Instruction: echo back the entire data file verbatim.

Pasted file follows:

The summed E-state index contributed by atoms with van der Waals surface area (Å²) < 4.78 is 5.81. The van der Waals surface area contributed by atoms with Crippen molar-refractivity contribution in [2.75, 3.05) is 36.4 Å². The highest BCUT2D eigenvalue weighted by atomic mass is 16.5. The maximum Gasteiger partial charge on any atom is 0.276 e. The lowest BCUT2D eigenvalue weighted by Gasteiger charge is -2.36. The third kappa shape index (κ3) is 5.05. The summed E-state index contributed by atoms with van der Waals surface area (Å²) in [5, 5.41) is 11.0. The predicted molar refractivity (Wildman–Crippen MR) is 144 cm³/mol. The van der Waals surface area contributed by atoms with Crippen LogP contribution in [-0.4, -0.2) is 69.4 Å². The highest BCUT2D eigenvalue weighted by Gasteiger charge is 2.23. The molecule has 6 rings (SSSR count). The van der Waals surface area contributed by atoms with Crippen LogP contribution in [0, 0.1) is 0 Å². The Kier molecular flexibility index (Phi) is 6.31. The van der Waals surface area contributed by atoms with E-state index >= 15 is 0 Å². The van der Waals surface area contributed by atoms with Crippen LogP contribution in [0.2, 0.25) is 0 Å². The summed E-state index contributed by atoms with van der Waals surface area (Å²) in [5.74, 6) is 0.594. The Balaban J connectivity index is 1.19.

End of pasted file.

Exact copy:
The summed E-state index contributed by atoms with van der Waals surface area (Å²) < 4.78 is 5.81. The van der Waals surface area contributed by atoms with Crippen molar-refractivity contribution in [2.75, 3.05) is 36.4 Å². The highest BCUT2D eigenvalue weighted by atomic mass is 16.5. The maximum Gasteiger partial charge on any atom is 0.276 e. The lowest BCUT2D eigenvalue weighted by Gasteiger charge is -2.36. The third kappa shape index (κ3) is 5.05. The summed E-state index contributed by atoms with van der Waals surface area (Å²) in [5, 5.41) is 11.0. The predicted molar refractivity (Wildman–Crippen MR) is 144 cm³/mol. The van der Waals surface area contributed by atoms with Crippen LogP contribution in [-0.4, -0.2) is 69.4 Å². The highest BCUT2D eigenvalue weighted by Gasteiger charge is 2.23. The molecule has 6 rings (SSSR count). The van der Waals surface area contributed by atoms with Crippen LogP contribution in [0, 0.1) is 0 Å². The Kier molecular flexibility index (Phi) is 6.31. The van der Waals surface area contributed by atoms with E-state index >= 15 is 0 Å². The van der Waals surface area contributed by atoms with Crippen LogP contribution in [0.2, 0.25) is 0 Å². The summed E-state index contributed by atoms with van der Waals surface area (Å²) in [5.74, 6) is 0.594. The Balaban J connectivity index is 1.19.